It was beginning to get dark, but Vanessa knew she would not be called in for dinner tonight. Suddenly, though, she did hear her name. Turning, she could see her father storming out of the house, crossing the breezeway to the garage. Her mother was staggering out after him, screaming. “Vanessa! Vanessa! Come here quickly! Your father’s leaving. I need you to stand behind the car so he can’t pull out!”
Her father turned with a sarcastic laugh. “She better get out of the way!” he shouted, and hurried on. Vanessa quickly moved with her puffballs behind her tree, but she peered round the trunk enough to see her mother, clutching her dress where it was torn from her shoulder, peering through the dusk. The car door slammed.
“Vanessa! I know you’re out there! If you let your father leave us I’ll never forgive you.”
Vanessa heard the engine revving as she fought down her desire to go, to help her mother and save her family. Instead she wedged another puffball between the cement roof of the chief’s house and the tree trunk.
The chief’s house was very grand. The roof was a slab of cement Vanessa had lugged home in her old red wagon when they were repairing the sidewalk up the street. It was supported by a single large root and three big rocks. In the trunk of the tree, at the back of the chief’s cavernous hall, was a mysterious hollow. Vanessa liked to imagine that it led to subterranean caves filled with treasure. She had placed the hearth to one side so as not to block the opening.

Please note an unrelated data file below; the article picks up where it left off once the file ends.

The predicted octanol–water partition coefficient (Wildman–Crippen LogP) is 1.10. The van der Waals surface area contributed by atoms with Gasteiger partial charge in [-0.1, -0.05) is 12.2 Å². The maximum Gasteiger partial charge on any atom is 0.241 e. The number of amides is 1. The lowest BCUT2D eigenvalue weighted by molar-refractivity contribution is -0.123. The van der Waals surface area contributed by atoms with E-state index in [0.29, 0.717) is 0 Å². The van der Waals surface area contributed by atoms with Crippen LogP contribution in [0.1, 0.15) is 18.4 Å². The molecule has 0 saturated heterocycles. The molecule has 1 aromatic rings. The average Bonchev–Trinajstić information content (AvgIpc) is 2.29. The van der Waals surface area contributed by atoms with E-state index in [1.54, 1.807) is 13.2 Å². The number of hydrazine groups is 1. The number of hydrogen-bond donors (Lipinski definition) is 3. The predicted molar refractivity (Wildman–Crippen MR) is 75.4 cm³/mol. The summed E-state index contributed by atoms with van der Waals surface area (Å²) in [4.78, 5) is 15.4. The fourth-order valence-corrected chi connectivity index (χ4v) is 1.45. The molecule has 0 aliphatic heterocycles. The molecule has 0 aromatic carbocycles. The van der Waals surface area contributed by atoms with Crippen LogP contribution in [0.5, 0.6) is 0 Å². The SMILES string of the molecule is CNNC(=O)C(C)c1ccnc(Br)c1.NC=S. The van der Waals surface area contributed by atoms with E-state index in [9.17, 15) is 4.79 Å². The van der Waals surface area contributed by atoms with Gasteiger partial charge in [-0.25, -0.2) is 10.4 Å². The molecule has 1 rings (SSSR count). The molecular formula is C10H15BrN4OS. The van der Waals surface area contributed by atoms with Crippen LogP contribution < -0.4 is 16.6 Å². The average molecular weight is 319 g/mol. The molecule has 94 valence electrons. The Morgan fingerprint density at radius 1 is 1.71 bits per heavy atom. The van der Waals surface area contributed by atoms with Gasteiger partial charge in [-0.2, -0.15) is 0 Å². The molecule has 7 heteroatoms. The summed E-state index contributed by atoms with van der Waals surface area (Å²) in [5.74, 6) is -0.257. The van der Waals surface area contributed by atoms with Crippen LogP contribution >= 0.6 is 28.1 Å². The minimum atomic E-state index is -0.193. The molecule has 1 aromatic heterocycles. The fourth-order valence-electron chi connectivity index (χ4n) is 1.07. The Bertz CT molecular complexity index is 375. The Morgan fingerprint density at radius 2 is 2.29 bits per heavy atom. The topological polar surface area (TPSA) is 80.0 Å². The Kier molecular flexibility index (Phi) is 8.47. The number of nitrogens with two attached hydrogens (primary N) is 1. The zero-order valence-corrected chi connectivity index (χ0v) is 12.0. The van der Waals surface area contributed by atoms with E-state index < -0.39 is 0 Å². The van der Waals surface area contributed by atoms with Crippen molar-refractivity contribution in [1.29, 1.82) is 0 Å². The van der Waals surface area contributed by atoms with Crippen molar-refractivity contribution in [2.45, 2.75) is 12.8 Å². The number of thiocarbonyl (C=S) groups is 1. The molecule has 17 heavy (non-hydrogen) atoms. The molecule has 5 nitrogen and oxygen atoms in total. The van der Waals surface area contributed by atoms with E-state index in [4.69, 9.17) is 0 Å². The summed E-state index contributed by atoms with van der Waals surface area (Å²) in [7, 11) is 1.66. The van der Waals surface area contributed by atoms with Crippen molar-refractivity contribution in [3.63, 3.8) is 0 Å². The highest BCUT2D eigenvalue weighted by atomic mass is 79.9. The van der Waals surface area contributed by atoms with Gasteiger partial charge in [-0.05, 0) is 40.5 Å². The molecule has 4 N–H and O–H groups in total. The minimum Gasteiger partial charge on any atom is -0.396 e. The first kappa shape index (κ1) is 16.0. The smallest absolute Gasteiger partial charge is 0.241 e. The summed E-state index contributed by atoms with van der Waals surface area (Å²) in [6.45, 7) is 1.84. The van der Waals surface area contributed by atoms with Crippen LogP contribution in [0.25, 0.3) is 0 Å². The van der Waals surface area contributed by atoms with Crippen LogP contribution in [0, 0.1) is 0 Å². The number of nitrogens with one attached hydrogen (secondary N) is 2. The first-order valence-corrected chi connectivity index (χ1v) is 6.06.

As she wedged the puffball into the little corner where the root met the trunk, her mother’s screams crescendoed. Vanessa could picture her grabbing at the locked car door, pounding on the window, desperate not to be abandoned. “I have to go,” she thought, but before she went she squeezed the puffball. “That’s a lot of smoke,” she thought, as a grey pall, quite different from the usual faint trail of spores, oozed from the opening.
Before she could get up, a new voice cut into her consciousness, a small but authoritative voice, with something gravelly and inhuman about it. “Don’t,” it said, quite clearly.
Vanessa hesitated, watching the smoke, which was still pouring from the puffball chimney. Stretching out full length in the damp grass, Vanessa put her eye to the opening between the two pieces of bark that made the chief’s front wall. Sure enough, there was a real fire, flickering in the hearth at the rear corner of the hall. And in front of it was a small, man-, or rather elf-shaped, black shadow.
“You’d be a fool to go,” the elf said, turning to face her. There was a sharp sound, and Vanessa, her eyes adjusting to the firelight, saw that he was holding one of her bark books and had snapped it closed, though those books couldn’t really be opened, she knew. “It’s all here,” he said, reprovingly. “You should read your own books.”
Vanessa was too excited to be afraid. She had literally dreamed about something like this for years, and now here it was, before her eyes, real and alive—though she had not pictured elves like this one, so black and angular and with such a disturbing smile on his paper-white face. Vanessa felt glad she had not put any buckeye-shell cradles in his residence.
Suddenly the elf bent low, like a twig snapped in two. “Soon you will take your rightful place, O Queen,” he said, straightening. “This very night we will conquer the castle.” He gestured vaguely in the direction of Vanessa’s house.
“What do you—?” Vanessa began, but the elf chieftain held up a long, twiggy finger. Stooping, he picked up a particularly red berry from one of his acorn storage cups and held it over the fire. Vanessa thought she could see him squeeze three red drops from it, but before she could ask what it was all about, she heard a strange cracking and popping, and more elves began to boil out from the mysterious opening at the back of the hall.